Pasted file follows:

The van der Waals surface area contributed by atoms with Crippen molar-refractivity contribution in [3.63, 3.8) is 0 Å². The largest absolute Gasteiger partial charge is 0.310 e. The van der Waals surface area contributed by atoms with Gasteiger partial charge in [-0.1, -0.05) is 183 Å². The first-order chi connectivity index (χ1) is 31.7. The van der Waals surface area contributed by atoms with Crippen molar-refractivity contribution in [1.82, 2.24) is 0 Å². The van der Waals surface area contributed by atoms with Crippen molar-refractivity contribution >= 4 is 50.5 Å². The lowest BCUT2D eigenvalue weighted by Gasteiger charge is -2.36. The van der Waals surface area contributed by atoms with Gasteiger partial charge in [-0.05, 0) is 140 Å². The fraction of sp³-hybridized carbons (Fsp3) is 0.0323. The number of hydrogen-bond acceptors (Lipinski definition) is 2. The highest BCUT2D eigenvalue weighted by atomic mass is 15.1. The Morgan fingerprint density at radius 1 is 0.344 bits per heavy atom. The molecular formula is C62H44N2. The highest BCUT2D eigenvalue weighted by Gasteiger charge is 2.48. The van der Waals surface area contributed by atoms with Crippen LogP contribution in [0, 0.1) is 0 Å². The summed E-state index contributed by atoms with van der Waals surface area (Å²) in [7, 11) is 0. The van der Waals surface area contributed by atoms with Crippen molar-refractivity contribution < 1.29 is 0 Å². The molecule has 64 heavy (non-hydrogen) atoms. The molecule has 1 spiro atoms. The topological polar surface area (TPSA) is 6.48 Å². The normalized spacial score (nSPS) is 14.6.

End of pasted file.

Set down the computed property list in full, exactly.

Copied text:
The van der Waals surface area contributed by atoms with Crippen molar-refractivity contribution in [3.63, 3.8) is 0 Å². The largest absolute Gasteiger partial charge is 0.310 e. The van der Waals surface area contributed by atoms with Gasteiger partial charge in [-0.1, -0.05) is 183 Å². The first-order chi connectivity index (χ1) is 31.7. The van der Waals surface area contributed by atoms with Crippen molar-refractivity contribution in [1.82, 2.24) is 0 Å². The van der Waals surface area contributed by atoms with Crippen molar-refractivity contribution >= 4 is 50.5 Å². The lowest BCUT2D eigenvalue weighted by Gasteiger charge is -2.36. The van der Waals surface area contributed by atoms with Gasteiger partial charge in [-0.05, 0) is 140 Å². The fraction of sp³-hybridized carbons (Fsp3) is 0.0323. The number of hydrogen-bond acceptors (Lipinski definition) is 2. The highest BCUT2D eigenvalue weighted by atomic mass is 15.1. The Morgan fingerprint density at radius 1 is 0.344 bits per heavy atom. The molecular formula is C62H44N2. The highest BCUT2D eigenvalue weighted by Gasteiger charge is 2.48. The van der Waals surface area contributed by atoms with Crippen LogP contribution in [0, 0.1) is 0 Å². The summed E-state index contributed by atoms with van der Waals surface area (Å²) in [7, 11) is 0. The van der Waals surface area contributed by atoms with Crippen molar-refractivity contribution < 1.29 is 0 Å². The molecule has 64 heavy (non-hydrogen) atoms. The molecule has 1 spiro atoms. The topological polar surface area (TPSA) is 6.48 Å². The normalized spacial score (nSPS) is 14.6.